Israeli Prime Minister Benjamin Netanyahu attends the weekly cabinet meeting at the prime minister's office in Jerusalem
JERUSALEM (Reuters) - U.S. President Donald Trump's senior Middle East envoys met Israeli Prime Minister Benjamin Netanyahu on Friday to discuss Israeli-Palestinian peace prospects, the White House said, after holding separate talks with Arab leaders.
Washington has said it has a peace plan in the works that could be released soon. Israeli-Palestinian negotiations stalled in 2014 over disputes that have deepened with bloodshed in Gaza and the U.S. recognition of Jerusalem as Israel's capital.
Top Trump adviser Jared Kushner, Middle East emissary Jason Greenblatt and U.S. Ambassador to Israel David Friedman held a four-hour meeting with Netanyahu in Jerusalem, Israeli aides said. Israel's envoy to Washington, Ron Dermer, also attended.
The White House said they discussed humanitarian relief for the Gaza Strip, where Palestinians have since March 30 held weekly, sometimes violent protests against Israel, drawing Israeli army fire. At least 128 Palestinians have been killed.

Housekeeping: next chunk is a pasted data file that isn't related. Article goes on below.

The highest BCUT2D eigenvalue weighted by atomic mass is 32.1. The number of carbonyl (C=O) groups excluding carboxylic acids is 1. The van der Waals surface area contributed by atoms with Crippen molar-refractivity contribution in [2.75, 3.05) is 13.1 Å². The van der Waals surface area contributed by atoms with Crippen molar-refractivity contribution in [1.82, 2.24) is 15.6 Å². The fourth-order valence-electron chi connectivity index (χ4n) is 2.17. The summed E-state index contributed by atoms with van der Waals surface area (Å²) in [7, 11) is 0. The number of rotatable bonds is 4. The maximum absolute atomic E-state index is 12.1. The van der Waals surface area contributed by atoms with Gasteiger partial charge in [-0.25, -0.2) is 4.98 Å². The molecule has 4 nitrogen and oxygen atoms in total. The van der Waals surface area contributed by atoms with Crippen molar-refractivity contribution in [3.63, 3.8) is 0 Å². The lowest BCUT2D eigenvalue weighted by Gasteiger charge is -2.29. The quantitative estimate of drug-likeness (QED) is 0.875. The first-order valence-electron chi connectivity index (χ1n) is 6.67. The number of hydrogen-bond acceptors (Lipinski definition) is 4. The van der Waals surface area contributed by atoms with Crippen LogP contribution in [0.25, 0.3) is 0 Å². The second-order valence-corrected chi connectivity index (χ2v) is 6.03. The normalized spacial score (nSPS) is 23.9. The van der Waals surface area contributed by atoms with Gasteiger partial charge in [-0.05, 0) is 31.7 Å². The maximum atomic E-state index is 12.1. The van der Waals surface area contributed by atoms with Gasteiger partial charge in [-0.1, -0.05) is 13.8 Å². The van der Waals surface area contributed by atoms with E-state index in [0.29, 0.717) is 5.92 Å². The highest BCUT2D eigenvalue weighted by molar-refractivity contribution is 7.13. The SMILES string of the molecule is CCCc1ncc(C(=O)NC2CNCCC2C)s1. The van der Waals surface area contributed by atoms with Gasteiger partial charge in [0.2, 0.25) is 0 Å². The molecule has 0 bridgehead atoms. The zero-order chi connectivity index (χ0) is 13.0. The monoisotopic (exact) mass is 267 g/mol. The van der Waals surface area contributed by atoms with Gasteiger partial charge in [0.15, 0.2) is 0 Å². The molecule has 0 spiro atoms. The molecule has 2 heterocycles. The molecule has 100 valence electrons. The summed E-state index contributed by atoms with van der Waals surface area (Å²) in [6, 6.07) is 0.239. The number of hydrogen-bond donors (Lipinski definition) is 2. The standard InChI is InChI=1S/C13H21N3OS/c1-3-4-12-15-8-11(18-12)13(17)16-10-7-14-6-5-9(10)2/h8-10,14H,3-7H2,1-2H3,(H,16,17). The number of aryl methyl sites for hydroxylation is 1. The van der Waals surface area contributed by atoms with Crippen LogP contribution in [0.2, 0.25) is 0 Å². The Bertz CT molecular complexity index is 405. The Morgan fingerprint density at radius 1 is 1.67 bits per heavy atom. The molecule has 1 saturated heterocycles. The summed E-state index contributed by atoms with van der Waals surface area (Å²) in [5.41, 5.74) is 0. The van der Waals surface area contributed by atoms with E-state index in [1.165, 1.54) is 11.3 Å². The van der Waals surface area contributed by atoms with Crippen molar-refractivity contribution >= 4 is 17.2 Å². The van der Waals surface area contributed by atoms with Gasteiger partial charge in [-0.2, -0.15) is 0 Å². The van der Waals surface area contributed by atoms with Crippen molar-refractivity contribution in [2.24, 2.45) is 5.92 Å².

"They further discussed the continued commitment of the Trump administration and Israel to advance peace between the Israelis and the Palestinians," the White House said in a statement.
Netanyahu's office put out a similar summary that referred to prospective Israeli-Palestinian peacemaking more generally as "the diplomatic process". Israeli officials have said they want any new negotiations to entail wide engagement with Arab powers.
Kushner and Greenblatt's trip to Jerusalem followed a regional tour that included Jordan and Egypt - Israel's neighbors and peace partners - and Qatar, a Gulf state that has helped fund humanitarian aid to Gaza. They also held talks in Saudi Arabia, which does not recognize Israel but shares its enmity toward Iran.
The U.S. envoys did not have any meetings scheduled with the Palestinians, who suspended ties with Trump in December over his recognition of Jerusalem as Israel's capital. The Palestinians want their own future state with a capital in East Jerusalem.
(Writing by Dan Williams; Editing by Mark Heinrich)